• Multi Modal Integration – The National Urban transport policy 2006 recommends multimodal integration as the most critical requirement in creation of seamless public transport services.
    • Initiatives taken in Metro systems to promote multimodal integration includes; Rapid metro rail in Gurgaon is integrated with metro station of Delhi Metro.
    • Feeder service of have been provided in cities like Delhi, Bangalore etc. to improve last mile connectivity.
    • In order to ensure fare integration Kochil card has been introduced which is acceptable across all modes of transport.

Future of metro systems in the country

  • Currently Metro systems are governed by the Metro Railways (construction of works) act, 1978 and the Metro Railways (operation and maintenance) act, 2002.
  • However, in view of the metro rail policy 2017 a new Metro Rail (construction, operation and maintenance) bill is under preparation which combines the provisions of existing two metro acts.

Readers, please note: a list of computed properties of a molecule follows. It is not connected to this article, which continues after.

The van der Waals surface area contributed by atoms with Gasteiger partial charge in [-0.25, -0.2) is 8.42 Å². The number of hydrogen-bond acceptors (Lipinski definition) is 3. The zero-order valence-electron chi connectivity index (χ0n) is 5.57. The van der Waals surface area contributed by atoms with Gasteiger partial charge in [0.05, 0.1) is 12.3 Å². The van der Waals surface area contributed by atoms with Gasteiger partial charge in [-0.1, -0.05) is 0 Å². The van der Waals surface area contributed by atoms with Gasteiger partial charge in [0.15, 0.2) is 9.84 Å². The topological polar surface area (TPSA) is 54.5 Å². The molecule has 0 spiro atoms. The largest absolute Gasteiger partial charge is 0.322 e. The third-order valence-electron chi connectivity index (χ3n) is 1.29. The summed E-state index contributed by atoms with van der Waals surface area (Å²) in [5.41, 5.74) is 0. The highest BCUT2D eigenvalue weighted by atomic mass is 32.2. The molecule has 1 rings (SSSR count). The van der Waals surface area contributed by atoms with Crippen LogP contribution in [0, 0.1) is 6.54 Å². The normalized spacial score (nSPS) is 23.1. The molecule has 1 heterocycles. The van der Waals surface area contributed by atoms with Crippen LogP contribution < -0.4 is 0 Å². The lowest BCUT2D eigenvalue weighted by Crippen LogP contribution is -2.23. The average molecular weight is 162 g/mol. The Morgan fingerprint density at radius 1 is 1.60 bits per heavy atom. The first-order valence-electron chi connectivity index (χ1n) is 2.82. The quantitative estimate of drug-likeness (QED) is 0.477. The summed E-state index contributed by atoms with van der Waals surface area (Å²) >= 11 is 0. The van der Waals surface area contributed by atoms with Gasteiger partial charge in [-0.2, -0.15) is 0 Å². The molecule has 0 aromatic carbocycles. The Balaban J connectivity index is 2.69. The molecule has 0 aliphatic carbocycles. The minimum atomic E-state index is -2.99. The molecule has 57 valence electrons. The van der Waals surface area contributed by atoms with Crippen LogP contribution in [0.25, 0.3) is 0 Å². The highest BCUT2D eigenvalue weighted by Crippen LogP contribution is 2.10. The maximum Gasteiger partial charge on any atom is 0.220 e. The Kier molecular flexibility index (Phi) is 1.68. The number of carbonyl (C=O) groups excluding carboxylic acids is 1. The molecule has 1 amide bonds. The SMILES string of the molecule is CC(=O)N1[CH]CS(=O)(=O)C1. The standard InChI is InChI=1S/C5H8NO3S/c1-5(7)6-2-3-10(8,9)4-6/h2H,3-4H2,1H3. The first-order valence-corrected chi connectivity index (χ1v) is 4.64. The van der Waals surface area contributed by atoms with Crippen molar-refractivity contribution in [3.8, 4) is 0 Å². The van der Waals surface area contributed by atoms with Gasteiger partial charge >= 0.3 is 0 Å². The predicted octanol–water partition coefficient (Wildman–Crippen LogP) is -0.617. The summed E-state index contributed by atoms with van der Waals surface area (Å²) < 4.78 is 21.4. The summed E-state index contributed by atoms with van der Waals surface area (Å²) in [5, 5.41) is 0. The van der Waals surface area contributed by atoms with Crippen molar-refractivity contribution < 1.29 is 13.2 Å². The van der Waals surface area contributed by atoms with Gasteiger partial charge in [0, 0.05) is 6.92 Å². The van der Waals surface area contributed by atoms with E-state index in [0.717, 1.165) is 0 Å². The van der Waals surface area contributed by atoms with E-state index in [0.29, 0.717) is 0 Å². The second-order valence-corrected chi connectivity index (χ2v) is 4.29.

• The unified act will enable private participation in Metro Rail and delegation of Greater powers to the state governments and metro rail administration.
  • The proposed at act envisages to have an independent permanent metro rail fare regulatory authority for timely revision of metro rail fares.
  • I-Metros an Association of Indian Metro rails has been launched in March 2018 as a platform to exchange ideas of knowledge, experience, best practices etc.
  • It will enable adoption of the latest technology and improving performance and passenger experience in future through resonance of each others strengths.

 

admin
By admin July 25, 2019 13:49 Updated